Wednesday, October 7, 2009

Thesis statement

Jump to: navigation, search

The thesis statement states the thesis or argument of the author in a thesis paper, essay, or similar document. It is a non-focused section of text that clearly delineates the argument that will be presented in a proposed paper. A thesis statement should be prepared in advance for all types of scientific writing, and can be anywhere from just one sentence to many pages in length. A thesis statement answers a research question.

It is a useful instrument for investigating the scope of the proposed paper in order to determine if it is too broad or too narrow. It is not intended to remain fixed, but can be adapted throughout the process of writing the paper as new arguments are discovered or old arguments are deemed to be irrelevant.

The thesis statement is often used in an adapted form at the beginning of the finished paper. It is considered to be better writing not to introduce the thesis statement with the words "The purpose of this paper is to..." but to reword it to make clear what will be following, and thus it is often found after a brief motivation for writing the paper.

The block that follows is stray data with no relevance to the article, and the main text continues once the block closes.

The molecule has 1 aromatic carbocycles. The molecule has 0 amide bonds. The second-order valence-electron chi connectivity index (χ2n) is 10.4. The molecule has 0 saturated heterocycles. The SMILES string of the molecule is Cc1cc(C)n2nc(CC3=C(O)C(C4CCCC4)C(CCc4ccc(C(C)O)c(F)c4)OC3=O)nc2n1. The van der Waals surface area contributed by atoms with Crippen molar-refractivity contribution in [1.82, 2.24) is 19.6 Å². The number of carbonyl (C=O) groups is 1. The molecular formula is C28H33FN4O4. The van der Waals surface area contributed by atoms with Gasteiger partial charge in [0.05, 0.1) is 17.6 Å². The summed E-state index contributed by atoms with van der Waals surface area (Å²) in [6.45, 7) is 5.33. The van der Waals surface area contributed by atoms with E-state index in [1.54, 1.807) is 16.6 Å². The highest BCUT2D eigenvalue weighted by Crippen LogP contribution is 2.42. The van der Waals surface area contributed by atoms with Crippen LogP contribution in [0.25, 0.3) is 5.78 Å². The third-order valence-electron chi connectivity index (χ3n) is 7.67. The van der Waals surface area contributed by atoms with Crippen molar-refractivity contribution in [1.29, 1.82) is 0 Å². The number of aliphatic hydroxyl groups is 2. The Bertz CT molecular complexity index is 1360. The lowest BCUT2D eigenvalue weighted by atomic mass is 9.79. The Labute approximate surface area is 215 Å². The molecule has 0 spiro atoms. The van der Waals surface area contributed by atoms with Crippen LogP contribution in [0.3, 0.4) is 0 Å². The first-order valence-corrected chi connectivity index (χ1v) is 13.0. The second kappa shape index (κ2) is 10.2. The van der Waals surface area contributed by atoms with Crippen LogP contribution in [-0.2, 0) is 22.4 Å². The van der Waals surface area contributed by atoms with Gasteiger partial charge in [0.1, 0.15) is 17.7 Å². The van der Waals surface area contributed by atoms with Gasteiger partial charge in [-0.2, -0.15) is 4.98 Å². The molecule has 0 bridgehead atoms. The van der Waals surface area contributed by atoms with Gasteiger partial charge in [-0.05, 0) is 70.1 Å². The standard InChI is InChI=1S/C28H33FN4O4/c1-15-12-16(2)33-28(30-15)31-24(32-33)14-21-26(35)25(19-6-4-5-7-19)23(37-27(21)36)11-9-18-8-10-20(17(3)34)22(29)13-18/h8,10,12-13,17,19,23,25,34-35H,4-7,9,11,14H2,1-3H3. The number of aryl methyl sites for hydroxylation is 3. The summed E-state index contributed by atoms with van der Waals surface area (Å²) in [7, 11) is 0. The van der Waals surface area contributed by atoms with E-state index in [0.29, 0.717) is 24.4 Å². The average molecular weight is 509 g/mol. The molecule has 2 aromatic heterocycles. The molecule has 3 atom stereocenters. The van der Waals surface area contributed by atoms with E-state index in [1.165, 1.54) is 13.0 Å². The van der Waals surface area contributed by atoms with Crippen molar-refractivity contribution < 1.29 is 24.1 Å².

Jump to: navigation, search

Ambivalence is a state of having simultaneous, conflicting feelings toward a person or thing.[1] Stated another way, ambivalence is the experience of having thoughts and emotions of both positive and negative valence toward someone or something. A common example of ambivalence is the feeling of both love and hatred for a person. The term also refers to situations where "mixed feelings" of a more general sort are experienced, or where a person experiences uncertainty or indecisiveness concerning something. The expressions "cold feet" and "sitting on the fence" are often used to describe the feeling of ambivalence.

The word "ambivalent" derives from the Latin prefix ambi, meaning "both" and valence which is derived from the Latin valentia, meaning "strength". It is common to use the word "ambivalent" to describe a lack of feelings one way or the other towards issues or circumstances. A more specific and conventionally accepted word to use in this case, however, would be "indifferent".[2] A good way to remember proper usage is to remember that the prefix ambi means "both", so if you are "ambivalent", you have both positive and negative feelings towards something, or have feelings for both sides of an issue.

Ambivalence is experienced as psychologically unpleasant when the positive and negative aspects of a subject are both present in a person's mind at the same time. This state can lead to avoidance or procrastination, or to deliberate attempts to resolve the ambivalence. When the situation does not require a decision to be made, people experience less discomfort even when feeling ambivalent.[3]

No comments:

Post a Comment